Sermon: Recipe for the Kingdom

Sunday, January 20, 2019
St. John’s Lutheran Church, Schuyler, NE
Second Sunday after Epiphany

I watch a fair bit of Netflix when I’m at home, and one of my favorite shows to watch is the Great British Bake Off.  Any other fans of the show here?  It’s a great show – it’s shot in Britain, as you might have guessed.  Twelve amateur bakers from around the country gather together and, over several weeks of baking challenges, the show’s judges narrow down their numbers until they’re left with one winner.  It’s amazing to see the stuff they come up with – fantastic creations made with intricate combinations of flour, eggs, sugar, water, yeast, and all kinds of other baking ingredients.  And what I find even more amazing about the show is how the judges evaluate all the different bakes.  They’ll just look at something someone’s made, or maybe slice it open, and just by looking at it, they’ll say, “Oh, that needed 5 more minutes in the oven,” or “You should have added one more egg,” or “You should have added the sugar at such-and-such stage.”  It’s amazing to watch.  They’re like baking wizards.  And it really underscores how every single component of that recipe is needed – it’s needed in the proper amount and at the proper time.  When you do it wrong, it’s a mess, but when you get it right, these ordinary ingredients become something much greater than just the sum of their parts.

Now, I’ll admit that part of the reason that I had the Great British Bake Off on my mind is that I just watched an episode where the big finale challenge was to make some absolutely jaw-dropping wedding cakes.  And of course, our gospel reading for this morning is set at a wedding in Cana.  But actually, even more than this, our second reading from Paul’s letter to the Corinthians got me thinking about the ingredients that go into making a wedding cake; all these different elements work together to make something both beautiful and delicious – it kind of makes me think of Paul’s writings about different kinds of spiritual gifts.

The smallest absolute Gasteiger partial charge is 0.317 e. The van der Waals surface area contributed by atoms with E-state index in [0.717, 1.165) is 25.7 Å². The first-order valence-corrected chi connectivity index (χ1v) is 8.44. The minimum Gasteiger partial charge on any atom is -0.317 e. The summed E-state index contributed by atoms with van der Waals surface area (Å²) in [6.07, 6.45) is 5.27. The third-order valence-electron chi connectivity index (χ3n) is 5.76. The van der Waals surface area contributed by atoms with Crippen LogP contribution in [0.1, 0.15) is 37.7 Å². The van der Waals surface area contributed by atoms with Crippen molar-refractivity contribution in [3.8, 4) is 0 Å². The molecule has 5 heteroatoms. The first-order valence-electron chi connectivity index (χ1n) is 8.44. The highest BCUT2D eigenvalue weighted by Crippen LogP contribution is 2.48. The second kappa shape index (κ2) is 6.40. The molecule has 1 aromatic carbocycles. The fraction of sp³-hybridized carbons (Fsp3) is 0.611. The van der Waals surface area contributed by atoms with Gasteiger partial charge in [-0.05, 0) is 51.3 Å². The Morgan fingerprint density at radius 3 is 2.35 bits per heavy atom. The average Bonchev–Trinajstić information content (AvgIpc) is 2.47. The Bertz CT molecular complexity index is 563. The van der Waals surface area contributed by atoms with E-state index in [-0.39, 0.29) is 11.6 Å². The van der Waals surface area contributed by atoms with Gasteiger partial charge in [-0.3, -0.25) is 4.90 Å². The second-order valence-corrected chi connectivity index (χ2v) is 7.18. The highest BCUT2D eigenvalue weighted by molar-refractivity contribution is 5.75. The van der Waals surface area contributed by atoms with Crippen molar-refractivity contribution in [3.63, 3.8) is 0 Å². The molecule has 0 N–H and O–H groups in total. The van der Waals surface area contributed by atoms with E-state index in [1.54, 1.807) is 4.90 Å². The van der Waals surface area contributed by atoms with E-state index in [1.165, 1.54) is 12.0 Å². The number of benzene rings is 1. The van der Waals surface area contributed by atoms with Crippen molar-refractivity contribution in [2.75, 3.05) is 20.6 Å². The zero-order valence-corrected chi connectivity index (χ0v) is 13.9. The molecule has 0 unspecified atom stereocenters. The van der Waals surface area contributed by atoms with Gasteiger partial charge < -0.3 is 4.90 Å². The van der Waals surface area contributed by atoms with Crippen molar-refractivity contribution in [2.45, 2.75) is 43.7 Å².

In this part of his letter, Paul has been kind of taking the Corinthians to task for some of the ways they have been practicing their faith, because their practices have reinforced a lot of inequality.  When the community gathered together at the communion table, wealthier members of the community would bring rich food and feast among themselves, while poorer members of the community had to content themselves with whatever they could scrounge together.  And likewise with spiritual gifts, certain gifts were lauded as being more important than others, and those members were given more prominence in the community. Paul thoroughly condemns this.  Instead, he emphasizes that every gift is from the Spirit of God and that every one of those gifts is good and important, just as every member of the community is important.  This is like in baking – your recipe may call for gobs and gobs of flour and sugar and butter and whatever else, but if you overlook a smaller ingredient – like baking powder, for instance – you will know it!  All of the ingredients in the recipe are important.

Paul goes on about this at length.  And instead of baking, he uses the illustration of a body to make his point, as he does in some of his other letters as well.  We’ll actually read some of this next Sunday.  Paul writes:

For just as the body is one and has many members, and all the members of the body, though many, are one body, so it is with Christ. For in the one Spirit we were all baptized into one body—Jews or Greeks, slaves or free—and we were all made to drink of one Spirit.